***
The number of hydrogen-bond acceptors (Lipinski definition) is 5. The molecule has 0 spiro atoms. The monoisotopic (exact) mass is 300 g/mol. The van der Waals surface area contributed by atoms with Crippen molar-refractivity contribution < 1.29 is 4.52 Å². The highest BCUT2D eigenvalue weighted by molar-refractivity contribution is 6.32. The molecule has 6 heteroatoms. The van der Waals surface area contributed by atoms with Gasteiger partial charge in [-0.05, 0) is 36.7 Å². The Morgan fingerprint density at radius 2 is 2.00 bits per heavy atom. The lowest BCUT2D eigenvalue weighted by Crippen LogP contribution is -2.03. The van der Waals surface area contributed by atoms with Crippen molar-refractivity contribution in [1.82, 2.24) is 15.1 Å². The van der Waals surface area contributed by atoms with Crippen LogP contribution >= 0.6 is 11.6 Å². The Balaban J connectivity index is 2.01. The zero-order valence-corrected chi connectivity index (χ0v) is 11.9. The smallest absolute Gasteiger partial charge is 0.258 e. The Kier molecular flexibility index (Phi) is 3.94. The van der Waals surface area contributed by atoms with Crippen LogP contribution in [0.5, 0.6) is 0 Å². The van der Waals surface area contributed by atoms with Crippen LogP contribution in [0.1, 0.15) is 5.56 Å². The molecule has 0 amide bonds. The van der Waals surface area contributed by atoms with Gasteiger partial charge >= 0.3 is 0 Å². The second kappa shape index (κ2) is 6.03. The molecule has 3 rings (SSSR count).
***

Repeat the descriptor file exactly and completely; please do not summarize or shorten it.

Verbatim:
The number of hydrogen-bond acceptors (Lipinski definition) is 5. The molecule has 0 spiro atoms. The monoisotopic (exact) mass is 300 g/mol. The van der Waals surface area contributed by atoms with Crippen molar-refractivity contribution < 1.29 is 4.52 Å². The highest BCUT2D eigenvalue weighted by molar-refractivity contribution is 6.32. The molecule has 6 heteroatoms. The van der Waals surface area contributed by atoms with Gasteiger partial charge in [-0.05, 0) is 36.7 Å². The Morgan fingerprint density at radius 2 is 2.00 bits per heavy atom. The lowest BCUT2D eigenvalue weighted by Crippen LogP contribution is -2.03. The van der Waals surface area contributed by atoms with Crippen molar-refractivity contribution in [1.82, 2.24) is 15.1 Å². The van der Waals surface area contributed by atoms with Crippen LogP contribution >= 0.6 is 11.6 Å². The Balaban J connectivity index is 2.01. The zero-order valence-corrected chi connectivity index (χ0v) is 11.9. The smallest absolute Gasteiger partial charge is 0.258 e. The Kier molecular flexibility index (Phi) is 3.94. The van der Waals surface area contributed by atoms with Crippen LogP contribution in [0.5, 0.6) is 0 Å². The van der Waals surface area contributed by atoms with Crippen LogP contribution in [0.1, 0.15) is 5.56 Å². The molecule has 0 amide bonds. The van der Waals surface area contributed by atoms with Gasteiger partial charge >= 0.3 is 0 Å². The second kappa shape index (κ2) is 6.03. The molecule has 3 rings (SSSR count).